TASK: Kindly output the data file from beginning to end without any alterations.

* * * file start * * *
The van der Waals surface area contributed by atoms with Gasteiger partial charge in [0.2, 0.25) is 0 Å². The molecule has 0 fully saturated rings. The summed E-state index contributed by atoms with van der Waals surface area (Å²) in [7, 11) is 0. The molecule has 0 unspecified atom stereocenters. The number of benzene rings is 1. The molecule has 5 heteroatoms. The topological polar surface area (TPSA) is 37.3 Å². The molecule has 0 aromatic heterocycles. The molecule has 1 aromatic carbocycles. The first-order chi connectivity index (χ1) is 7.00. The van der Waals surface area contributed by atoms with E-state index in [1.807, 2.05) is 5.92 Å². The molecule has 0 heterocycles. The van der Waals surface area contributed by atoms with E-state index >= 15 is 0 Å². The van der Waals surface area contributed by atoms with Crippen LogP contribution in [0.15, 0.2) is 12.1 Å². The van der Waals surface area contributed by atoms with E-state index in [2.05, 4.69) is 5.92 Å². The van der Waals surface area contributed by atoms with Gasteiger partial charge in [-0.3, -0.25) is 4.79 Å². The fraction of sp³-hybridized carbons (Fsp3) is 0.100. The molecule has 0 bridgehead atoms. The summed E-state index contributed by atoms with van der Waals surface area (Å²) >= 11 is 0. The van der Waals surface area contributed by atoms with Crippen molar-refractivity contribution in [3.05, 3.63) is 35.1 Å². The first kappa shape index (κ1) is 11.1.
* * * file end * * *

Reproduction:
The van der Waals surface area contributed by atoms with Gasteiger partial charge in [0.2, 0.25) is 0 Å². The molecule has 0 fully saturated rings. The summed E-state index contributed by atoms with van der Waals surface area (Å²) in [7, 11) is 0. The molecule has 0 unspecified atom stereocenters. The number of benzene rings is 1. The molecule has 5 heteroatoms. The topological polar surface area (TPSA) is 37.3 Å². The molecule has 0 aromatic heterocycles. The molecule has 1 aromatic carbocycles. The first-order chi connectivity index (χ1) is 7.00. The van der Waals surface area contributed by atoms with E-state index in [1.807, 2.05) is 5.92 Å². The molecule has 0 heterocycles. The van der Waals surface area contributed by atoms with E-state index >= 15 is 0 Å². The van der Waals surface area contributed by atoms with Crippen LogP contribution in [0.15, 0.2) is 12.1 Å². The van der Waals surface area contributed by atoms with E-state index in [2.05, 4.69) is 5.92 Å². The van der Waals surface area contributed by atoms with Gasteiger partial charge in [-0.3, -0.25) is 4.79 Å². The fraction of sp³-hybridized carbons (Fsp3) is 0.100. The molecule has 0 bridgehead atoms. The summed E-state index contributed by atoms with van der Waals surface area (Å²) >= 11 is 0. The van der Waals surface area contributed by atoms with Crippen molar-refractivity contribution in [3.05, 3.63) is 35.1 Å². The first kappa shape index (κ1) is 11.1.